In 1972, the first election that 18-year olds could participate
in, 55 percent of people between the ages of 18 and 25 cast a
ballot. Not a staggering number, but nonetheless a majority, and a
hopeful place to start for a new generation of voters. Twenty-eight
years later, in the fall of 2000, only 42 percent of that same
demographic chose to vote, a slide of 13 percent, or a solid eighth
of the population. What happened? Well, one story that I have heard
all of my life is that my generation is one of apathy and laziness,
one bred of the leisure of economic stability and the flashy, vapid
imagery of MTV. And we are, by and large, slower to respond to, and
quicker to disengage from the political process than any group
preceding us; we are the greatest electoral slackers in our
nation’s history.

That is, until now.

In the state of Michigan, more than 100,000 young people have
registered to vote for the election on Nov. 2, 10,038 of those
coming from the Voice Your Vote Commission on campus. Nationwide,
the numbers have seen equivalent jumps and turned many an elder
voter’s head. As the monikers “soccer moms” and
“NASCAR dads” are thrown around as target voting blocs,
the youth vote is quickly becoming recognized as one of the most
pivotal for whomever is going to carry this election.

Fueled by the grassroots efforts of thousands of passionate and
concerned students across the country, the culture of voting has
begun to pick up momentum in unexpected places as well. With
everyone from Dave Matthews to Sean Combs lending their popularity
sway to an effort already including people such as Russell Simmons
and others, voting has become cool. Urban Outfitters, the
pre-eminent gauge of the chic and trendy, put out a shirt in the
summer that said “voting is for old people.” The public
outrage was so immediate and incensed, and more importantly, coming
directly from students, its target market, that the shirt dropped
from the shelves immediately. The claims of apathy from election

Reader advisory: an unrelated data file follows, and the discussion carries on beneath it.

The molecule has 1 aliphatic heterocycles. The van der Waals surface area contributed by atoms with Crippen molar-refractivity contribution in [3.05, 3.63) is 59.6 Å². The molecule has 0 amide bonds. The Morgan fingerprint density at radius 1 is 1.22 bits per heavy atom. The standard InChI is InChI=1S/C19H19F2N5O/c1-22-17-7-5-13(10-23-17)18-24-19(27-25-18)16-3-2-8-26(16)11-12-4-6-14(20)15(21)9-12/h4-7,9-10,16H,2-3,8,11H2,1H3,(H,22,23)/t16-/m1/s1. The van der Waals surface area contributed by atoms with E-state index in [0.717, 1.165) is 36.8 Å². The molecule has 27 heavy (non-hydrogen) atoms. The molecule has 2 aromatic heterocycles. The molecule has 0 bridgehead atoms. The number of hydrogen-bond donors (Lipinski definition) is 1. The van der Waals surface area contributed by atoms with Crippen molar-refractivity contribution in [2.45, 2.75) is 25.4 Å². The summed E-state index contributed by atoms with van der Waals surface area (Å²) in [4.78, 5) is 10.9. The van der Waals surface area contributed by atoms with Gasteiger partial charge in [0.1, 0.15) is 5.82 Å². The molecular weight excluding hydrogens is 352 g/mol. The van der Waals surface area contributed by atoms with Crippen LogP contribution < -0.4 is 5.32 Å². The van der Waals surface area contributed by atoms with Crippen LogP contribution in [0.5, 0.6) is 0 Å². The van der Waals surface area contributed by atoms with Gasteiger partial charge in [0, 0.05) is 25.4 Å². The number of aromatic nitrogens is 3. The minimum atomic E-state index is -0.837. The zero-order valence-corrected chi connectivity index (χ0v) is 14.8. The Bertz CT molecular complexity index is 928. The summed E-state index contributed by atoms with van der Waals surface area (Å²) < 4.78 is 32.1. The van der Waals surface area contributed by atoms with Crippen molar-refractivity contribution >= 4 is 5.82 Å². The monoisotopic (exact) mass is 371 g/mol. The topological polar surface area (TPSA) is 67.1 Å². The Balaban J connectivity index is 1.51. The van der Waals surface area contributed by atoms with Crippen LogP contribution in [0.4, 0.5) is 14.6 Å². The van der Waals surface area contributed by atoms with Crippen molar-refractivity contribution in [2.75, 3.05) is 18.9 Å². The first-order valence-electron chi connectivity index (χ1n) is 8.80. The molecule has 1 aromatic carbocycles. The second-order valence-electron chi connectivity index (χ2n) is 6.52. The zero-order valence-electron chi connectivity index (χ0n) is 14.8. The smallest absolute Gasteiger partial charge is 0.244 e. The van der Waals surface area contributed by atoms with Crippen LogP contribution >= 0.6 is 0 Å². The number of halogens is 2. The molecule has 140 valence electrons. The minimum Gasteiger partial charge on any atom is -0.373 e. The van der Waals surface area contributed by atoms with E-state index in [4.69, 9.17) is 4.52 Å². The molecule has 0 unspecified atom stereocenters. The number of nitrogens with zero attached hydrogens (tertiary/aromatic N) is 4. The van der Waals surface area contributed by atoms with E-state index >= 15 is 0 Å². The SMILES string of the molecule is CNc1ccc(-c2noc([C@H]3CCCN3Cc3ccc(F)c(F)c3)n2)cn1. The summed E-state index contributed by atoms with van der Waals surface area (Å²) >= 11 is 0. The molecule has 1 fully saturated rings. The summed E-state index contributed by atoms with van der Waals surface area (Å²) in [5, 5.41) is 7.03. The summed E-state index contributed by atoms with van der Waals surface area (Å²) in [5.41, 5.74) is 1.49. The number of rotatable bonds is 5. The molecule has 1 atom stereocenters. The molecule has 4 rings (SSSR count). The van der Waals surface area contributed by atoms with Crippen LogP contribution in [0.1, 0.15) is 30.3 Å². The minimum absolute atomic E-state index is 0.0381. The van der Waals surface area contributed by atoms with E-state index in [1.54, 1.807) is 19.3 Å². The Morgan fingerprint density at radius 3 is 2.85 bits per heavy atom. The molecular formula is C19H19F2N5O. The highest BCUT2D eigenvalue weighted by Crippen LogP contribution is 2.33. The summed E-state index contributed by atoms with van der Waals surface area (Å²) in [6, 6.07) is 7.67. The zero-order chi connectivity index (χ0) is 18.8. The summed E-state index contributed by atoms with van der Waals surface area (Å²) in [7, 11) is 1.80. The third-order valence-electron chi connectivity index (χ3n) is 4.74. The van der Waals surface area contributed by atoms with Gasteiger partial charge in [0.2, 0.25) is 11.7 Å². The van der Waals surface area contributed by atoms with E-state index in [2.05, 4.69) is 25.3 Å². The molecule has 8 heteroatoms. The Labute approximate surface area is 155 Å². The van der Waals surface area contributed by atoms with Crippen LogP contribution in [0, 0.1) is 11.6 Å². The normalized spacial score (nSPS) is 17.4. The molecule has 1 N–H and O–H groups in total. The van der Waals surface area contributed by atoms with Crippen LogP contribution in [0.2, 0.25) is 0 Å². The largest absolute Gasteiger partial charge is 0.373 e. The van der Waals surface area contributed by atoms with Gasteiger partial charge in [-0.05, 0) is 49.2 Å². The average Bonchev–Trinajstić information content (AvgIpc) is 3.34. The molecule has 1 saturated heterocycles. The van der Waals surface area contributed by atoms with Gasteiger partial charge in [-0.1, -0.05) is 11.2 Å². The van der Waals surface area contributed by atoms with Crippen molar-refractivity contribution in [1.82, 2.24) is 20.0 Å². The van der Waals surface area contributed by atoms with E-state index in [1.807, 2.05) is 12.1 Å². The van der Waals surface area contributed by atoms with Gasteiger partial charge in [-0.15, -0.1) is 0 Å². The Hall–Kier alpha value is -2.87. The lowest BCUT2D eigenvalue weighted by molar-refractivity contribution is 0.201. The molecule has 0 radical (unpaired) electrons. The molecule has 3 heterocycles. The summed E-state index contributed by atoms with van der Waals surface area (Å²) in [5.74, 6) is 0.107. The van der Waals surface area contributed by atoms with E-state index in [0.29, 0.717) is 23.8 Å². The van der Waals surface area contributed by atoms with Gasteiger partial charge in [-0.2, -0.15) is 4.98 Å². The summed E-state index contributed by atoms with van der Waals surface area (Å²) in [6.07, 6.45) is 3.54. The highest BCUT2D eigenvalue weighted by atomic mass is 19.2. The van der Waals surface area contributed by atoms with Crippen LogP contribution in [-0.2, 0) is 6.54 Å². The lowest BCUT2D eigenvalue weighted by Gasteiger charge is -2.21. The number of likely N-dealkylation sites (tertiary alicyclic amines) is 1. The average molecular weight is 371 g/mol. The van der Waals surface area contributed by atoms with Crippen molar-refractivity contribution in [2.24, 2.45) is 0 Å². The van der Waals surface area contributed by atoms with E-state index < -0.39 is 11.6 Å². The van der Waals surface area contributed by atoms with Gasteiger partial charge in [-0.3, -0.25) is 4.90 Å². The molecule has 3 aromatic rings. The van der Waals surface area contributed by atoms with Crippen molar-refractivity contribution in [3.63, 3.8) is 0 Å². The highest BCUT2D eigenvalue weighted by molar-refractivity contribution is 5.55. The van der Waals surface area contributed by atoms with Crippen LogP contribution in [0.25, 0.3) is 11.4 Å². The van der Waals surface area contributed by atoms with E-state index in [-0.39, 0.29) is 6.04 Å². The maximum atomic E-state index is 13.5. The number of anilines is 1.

cycles past have lost their public appeal, and now it is the voters
who are “cool.”

As responsive as entertainers have been to the new notions of
democracy, public officials writ large have not shared the same
enthusiasm. Michigan, like nearly every other state across the
country, harbors laws that are specifically designed to keep young
people from voting. Worse than the laws, however, have been the
actions of public officials across the state and the country. At
Alma College, the city clerk would not allow students to register
to vote, in blatant violation of state law. In Ann Arbor, East
Lansing and the student-heavy areas of Detroit, Secretary of State
Terri Lynn Land put up posters weeks before the Oct. 4 registration
deadline that read: “Registering today? Remember, you
can’t vote on Nov. 2.” When asked about it later, the
incident was called a “mistake.” In Ohio, the secretary
of state decided a week before the deadline that registrations that
had not been submitted on a certain weight of paper would not be
valid, potentially disenfranchising thousands of voters. In
Florida, changing guidelines for registration applications have
pushed thousands off of the rolls and have provided no mechanism to
contact folks who simply missed a check box on the form.

These actions, along with many others, have fueled a maelstrom
of misconception and misinformation that has left many students
unduly concerned about their status, with still more students left
in the dark about their rights. Why do these things take place? Why
is it that people who are elected and appointed to make the voting
process as fair and as accurate as possible are going out of their
way to put down the student vote? Where has this visceral reaction
come from, and how is it so widespread? It is because young people
pose a threat. The potential power in a student voting bloc is
monumental, not only in its scope — 18- to 25-year olds make
up 20 million people in this country — but in its attitude.
Our generation is the least likely to declare allegiance to a
political party in this country’s history. We are the least
likely to hold the same political ideals as our parents in decades.
We are the most technologically savvy, the most interconnected, the
most tolerant of difference and most passionate about diverse
viewpoints. We are ready to lead, and have the compassion and
talents to do so.

For too long, we have been pushed toward materialism and away
from engagement. We have been dictated a curriculum in our schools
that teaches us not to challenge and not to question. We have been
pushed towards a version of success that views us as pawns, not
partners. We have been dealt candidates who do not speak to our
issues, yet fully intend on speaking for us when the time comes. We
have seen war and poverty and pain and beauty and opportunity and
gain, and we have not been asked about any of it. Young Americans
are ready to make change in their communities and their country;
they just have been told for too long that they cannot. I, along
with the 10,038 new voters that Voice Your Vote welcomed into the
process this year, and millions more across the country, am a
little tired of being told what I can and can’t influence.
And come Nov. 2, we will be doing the telling.


Woiwode is an LSA senior and co-chair of the Voice Your Vote

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